I want others to treat adults with autism with the respect they deserve

By Lisa Jones

This guest blog is by Lisa Jones. Lisa is the mother of two from Boston. She was an early intervention teacher assistant for 14 years. Currently, she spends her time being an advocate for her daughter Allyson who is 22 and autistic.  

A family of four (a mother, daughter, father, son), stand smiling in front of water in a marina.

My daughter Allyson is 22 years old, she is so sweet with so much determination.  Allyson wants to learn to be independent. The past 22 years have consisted of IEP meetings, ABA sessions along with school and medical evaluations and neuropsychology evaluations. The road has had its challenges. We have spent many days and hours during the past several years putting plans and programs in place for when Allyson turns 22. Now that Allyson is 22 she has aged out of the system.  At age 22 school is done, transition programs have ended along with IEPs. I was once was told you need to have plans in place, otherwise it feels like you are going off a cliff. That’s how it was described to us.  I took that advice to heart and got to work so we were prepared for that day.

 As a parent it can be unnerving having a special needs child in the adult world. Having to teach them to be as independent and safe as possible. I think it is a process and it is not completed overnight, it’s on a day to day situation.

Here is an example, I often take Allyson to Dunkin' Donuts where she goes in by herself and always uses her card, I rarely give her cash mainly because cash is very challenging for her, but this particular day I gave her cash. She usually she comes out with a big smile, filled with pride that she did it independently. This time she came out in tears, the reason, they neglected to give her all of her change. Allyson knew there was something not right, she knew she did not get the right amount of money back but was not sure how much she should have gotten. The way Allyson explained it, it did not appear to be an accident. The result, I went back and spoke to a manager who provided the rest of her money along with several apologies. I was upset and couldn’t believe someone would take advantage of her that way. This is what I have learned, I realized it happens  probably more times then not. They may not know what her disability is but they can certainly tell there is something different about her maybe its the lack of eye contact or the way she presents herself or even the anxiety that slips through. Whatever it is its not ok. People like Allyson should  be treated with compassion and the same respect as any other person.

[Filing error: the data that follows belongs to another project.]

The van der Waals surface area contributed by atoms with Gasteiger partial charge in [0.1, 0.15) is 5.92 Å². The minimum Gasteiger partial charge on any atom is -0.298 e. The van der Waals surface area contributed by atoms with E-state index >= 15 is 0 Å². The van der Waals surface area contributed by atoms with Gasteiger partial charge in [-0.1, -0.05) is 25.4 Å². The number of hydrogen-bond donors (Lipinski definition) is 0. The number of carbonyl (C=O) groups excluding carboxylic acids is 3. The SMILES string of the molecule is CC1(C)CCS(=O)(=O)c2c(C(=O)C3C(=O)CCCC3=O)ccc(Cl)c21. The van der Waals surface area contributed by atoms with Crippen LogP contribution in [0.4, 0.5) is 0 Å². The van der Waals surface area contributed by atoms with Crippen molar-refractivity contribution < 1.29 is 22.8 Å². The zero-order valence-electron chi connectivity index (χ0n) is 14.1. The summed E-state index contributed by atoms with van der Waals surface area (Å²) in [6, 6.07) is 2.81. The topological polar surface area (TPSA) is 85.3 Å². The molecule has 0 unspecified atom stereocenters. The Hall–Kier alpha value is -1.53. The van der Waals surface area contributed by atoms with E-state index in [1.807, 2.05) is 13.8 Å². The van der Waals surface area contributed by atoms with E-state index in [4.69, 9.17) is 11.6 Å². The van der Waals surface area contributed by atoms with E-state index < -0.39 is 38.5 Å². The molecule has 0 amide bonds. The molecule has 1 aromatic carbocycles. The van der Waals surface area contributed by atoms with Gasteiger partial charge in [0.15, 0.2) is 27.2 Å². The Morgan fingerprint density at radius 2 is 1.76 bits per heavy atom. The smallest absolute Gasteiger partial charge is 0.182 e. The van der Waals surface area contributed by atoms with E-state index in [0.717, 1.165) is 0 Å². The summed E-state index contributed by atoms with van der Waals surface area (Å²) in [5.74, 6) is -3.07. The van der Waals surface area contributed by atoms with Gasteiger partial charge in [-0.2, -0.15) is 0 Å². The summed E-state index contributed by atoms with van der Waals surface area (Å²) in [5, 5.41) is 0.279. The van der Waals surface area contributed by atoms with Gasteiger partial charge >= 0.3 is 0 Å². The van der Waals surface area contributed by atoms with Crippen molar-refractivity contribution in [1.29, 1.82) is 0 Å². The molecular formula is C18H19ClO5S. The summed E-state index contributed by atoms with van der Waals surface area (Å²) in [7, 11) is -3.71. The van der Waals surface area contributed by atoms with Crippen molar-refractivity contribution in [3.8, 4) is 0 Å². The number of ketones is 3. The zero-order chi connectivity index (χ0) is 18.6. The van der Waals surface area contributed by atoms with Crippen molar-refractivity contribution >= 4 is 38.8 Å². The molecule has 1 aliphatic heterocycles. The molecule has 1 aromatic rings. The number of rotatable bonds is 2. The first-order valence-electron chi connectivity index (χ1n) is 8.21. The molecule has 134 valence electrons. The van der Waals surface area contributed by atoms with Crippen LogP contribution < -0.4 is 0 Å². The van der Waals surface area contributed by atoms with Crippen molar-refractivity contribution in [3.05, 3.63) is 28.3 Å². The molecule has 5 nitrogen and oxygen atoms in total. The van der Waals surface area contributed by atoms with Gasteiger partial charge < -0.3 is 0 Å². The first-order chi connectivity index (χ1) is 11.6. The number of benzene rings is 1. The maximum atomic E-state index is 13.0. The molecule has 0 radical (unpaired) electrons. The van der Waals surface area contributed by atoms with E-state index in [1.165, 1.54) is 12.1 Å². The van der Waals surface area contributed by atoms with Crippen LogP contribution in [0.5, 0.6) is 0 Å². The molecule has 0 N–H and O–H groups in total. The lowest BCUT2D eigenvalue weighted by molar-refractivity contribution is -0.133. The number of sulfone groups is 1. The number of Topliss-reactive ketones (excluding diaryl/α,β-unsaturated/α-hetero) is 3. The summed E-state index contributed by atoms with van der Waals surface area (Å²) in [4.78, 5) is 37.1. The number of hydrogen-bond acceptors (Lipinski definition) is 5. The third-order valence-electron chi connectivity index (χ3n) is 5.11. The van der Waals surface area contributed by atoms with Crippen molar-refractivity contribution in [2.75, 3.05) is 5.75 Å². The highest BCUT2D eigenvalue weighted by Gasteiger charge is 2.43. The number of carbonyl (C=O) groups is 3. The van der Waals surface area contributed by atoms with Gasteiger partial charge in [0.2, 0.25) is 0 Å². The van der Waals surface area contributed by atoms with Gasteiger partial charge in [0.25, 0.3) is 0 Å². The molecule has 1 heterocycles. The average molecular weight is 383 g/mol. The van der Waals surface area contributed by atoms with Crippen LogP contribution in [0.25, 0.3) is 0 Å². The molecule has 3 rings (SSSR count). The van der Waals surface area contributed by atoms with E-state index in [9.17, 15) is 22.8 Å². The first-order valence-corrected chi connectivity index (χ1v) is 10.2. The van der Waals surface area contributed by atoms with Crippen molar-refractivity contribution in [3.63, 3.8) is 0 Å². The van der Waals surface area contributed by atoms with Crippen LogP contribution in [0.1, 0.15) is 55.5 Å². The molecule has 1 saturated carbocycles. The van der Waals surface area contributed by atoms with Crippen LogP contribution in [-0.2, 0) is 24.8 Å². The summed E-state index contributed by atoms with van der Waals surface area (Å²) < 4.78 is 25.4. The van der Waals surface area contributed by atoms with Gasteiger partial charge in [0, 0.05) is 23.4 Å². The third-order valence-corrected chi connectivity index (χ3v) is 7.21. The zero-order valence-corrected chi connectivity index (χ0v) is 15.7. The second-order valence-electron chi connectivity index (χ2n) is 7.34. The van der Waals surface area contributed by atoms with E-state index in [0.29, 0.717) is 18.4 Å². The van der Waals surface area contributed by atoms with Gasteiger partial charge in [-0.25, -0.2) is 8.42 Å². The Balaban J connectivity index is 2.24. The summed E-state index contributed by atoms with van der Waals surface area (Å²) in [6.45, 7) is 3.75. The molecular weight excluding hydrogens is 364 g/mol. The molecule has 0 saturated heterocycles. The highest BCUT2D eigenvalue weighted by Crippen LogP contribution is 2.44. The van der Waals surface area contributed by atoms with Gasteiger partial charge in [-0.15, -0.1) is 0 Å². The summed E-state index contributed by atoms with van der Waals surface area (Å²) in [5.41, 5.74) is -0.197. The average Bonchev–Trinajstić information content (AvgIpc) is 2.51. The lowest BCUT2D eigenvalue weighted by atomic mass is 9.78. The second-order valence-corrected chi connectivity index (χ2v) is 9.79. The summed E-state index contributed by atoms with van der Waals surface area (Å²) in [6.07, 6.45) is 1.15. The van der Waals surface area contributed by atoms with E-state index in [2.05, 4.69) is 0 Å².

This one negative experience does not overshadow all the amazing things Allyson has accomplished especially in her youth. A few examples are when Allyson was a senior in high school  she was the only special needs student to received an award for all her participation in physical education she also would take piano lessons every Saturday morning at the Boston Conservatory. Allyson was never able to walk in any place by herself or communicate to others what she wanted now Allyson not only can walks in to a store or restaurant she can communicate exactly what she wants without assistance I realized all we can do is fully utilize the programs we have in place for Allyson to help continue to teach her and provide opportunities for her to practice these life skills to make her as independent as possible.

For more information and resources on the journey to adulthood, check out our Transition Tool Kit and Roadmap to Housing and Residential Supports for Autistic Adults.  

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